When Rafael Correa came into government he soon announced that he was investing more powers in the police and the military to repress popular protests, which is one of the main means of political expression for many largely illterate indigenous and campesino communities; and those powers are “well” used, Upside Down World writes:
“The peaceful demonstration began at 5am was met with state repression around noon, leading to the arrest of 17 protestors, which include the parish priest of Victoria del Portete, dairy farmers, and University of Cuenca students. Approximately 80 soldiers blasted tear gas into to the crowd of protestors— around 300 strong. Female students report that they were later taken to a casino for police and forced to undress.
“We are here to defend the right to pure and clean water,” declared Miriam Chuchuka, a 36-year-old dairy farmer from Victoria del Portete. Small farmers fear that cyanide and mercury related to gold mining and production will pollute local water sources.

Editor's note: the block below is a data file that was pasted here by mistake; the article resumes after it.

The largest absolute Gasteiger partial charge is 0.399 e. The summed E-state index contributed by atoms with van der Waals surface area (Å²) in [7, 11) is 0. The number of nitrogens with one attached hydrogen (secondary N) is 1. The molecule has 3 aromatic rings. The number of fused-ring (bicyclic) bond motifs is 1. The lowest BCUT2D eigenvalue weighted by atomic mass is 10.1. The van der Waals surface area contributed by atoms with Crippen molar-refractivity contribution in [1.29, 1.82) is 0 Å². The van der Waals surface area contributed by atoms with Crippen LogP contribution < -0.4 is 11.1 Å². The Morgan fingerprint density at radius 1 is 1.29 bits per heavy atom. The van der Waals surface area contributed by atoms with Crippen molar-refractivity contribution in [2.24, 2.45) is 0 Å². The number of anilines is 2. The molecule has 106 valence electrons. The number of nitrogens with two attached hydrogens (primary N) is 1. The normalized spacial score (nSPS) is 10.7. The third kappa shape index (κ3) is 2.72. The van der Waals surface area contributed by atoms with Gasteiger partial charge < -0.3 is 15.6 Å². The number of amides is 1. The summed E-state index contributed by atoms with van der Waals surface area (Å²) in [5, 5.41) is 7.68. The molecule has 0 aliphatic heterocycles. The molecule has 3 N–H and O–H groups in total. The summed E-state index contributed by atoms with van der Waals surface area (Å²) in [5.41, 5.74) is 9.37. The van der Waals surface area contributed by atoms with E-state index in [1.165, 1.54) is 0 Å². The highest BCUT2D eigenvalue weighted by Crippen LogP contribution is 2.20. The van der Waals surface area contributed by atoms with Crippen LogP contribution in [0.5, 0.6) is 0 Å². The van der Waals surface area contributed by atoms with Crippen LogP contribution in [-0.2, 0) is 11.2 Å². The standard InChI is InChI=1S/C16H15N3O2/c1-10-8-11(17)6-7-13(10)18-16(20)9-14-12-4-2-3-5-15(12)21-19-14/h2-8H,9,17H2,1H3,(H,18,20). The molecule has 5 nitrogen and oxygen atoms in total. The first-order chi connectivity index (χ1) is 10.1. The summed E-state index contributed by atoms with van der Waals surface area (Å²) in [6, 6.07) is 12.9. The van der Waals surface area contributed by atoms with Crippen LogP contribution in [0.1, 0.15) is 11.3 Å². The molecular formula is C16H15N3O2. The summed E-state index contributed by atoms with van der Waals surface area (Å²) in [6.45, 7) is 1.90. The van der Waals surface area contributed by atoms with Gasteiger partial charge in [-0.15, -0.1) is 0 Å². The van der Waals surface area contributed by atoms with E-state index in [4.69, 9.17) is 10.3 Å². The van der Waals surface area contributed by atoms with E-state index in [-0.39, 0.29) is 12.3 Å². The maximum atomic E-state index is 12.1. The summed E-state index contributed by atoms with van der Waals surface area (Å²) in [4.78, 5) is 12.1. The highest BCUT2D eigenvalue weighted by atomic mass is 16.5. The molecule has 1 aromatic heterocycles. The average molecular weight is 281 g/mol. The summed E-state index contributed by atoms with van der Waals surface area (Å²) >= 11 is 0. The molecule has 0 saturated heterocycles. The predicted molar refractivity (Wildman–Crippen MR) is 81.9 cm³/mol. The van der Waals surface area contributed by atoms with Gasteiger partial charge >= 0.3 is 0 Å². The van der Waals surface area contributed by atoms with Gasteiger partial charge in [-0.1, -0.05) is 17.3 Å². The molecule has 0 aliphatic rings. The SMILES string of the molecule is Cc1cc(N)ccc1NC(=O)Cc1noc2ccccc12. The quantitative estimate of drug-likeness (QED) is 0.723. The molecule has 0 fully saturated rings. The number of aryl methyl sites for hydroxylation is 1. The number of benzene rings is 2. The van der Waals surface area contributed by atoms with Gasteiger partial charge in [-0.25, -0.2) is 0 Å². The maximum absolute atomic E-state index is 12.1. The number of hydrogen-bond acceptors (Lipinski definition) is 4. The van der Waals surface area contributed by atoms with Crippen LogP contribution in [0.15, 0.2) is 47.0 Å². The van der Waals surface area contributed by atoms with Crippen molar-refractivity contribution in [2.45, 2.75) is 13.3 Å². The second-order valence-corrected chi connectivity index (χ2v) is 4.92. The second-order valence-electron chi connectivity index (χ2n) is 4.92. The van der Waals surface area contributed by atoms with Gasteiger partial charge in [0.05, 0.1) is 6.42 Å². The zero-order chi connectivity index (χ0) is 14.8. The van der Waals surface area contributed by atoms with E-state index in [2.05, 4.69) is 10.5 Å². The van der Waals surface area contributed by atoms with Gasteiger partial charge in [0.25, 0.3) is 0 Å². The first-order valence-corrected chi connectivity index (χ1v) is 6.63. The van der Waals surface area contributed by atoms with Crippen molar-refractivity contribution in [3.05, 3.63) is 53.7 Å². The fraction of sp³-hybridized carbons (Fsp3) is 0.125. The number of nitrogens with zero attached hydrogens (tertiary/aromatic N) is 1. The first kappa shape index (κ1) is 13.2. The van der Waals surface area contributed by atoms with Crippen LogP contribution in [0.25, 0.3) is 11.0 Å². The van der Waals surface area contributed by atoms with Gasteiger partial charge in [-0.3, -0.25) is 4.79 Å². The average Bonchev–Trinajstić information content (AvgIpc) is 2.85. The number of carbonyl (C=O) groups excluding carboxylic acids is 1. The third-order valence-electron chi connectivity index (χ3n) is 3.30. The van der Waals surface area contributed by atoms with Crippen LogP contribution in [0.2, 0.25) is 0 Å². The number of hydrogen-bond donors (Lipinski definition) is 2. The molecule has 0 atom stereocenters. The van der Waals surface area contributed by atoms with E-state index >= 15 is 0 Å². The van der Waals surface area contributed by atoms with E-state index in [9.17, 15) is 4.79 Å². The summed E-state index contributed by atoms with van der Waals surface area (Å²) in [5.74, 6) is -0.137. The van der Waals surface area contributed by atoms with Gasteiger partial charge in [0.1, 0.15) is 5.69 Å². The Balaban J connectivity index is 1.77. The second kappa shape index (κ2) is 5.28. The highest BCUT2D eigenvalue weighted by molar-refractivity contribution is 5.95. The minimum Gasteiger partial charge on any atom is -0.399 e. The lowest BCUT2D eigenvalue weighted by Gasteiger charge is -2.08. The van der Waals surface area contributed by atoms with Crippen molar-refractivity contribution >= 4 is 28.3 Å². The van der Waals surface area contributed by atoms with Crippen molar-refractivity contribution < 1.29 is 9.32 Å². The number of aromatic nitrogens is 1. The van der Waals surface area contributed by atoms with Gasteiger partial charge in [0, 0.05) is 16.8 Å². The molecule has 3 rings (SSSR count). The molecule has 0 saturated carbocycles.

This entry was posted in Amazonia, Anti-capitalism, Capitalism, Ecuador, Environmentalism, Globalisation, grass-roots, Green Politics, inconvenient truth, latin american integration, manta-manaus, police violence, Politics, propaganda, Rafael Correa, revolution, Road Protest, South America, state of exception, yasuni and tagged Ecuador, Neo-socialism, Rafael Correa, repression.
Just saw Al Gore’s self-important, self-glorifying even, documentary film about global warming. Some good presentations about the complex and often paradoxical and scary chain effective nature of, well nature. If it had not been interspersed with his own claim to fame, if Gory Al-Narcissus would have not dabbled so melodramatically in his own childhood and career as a statesman with “integrity”, it could have been quite a good first half of the film.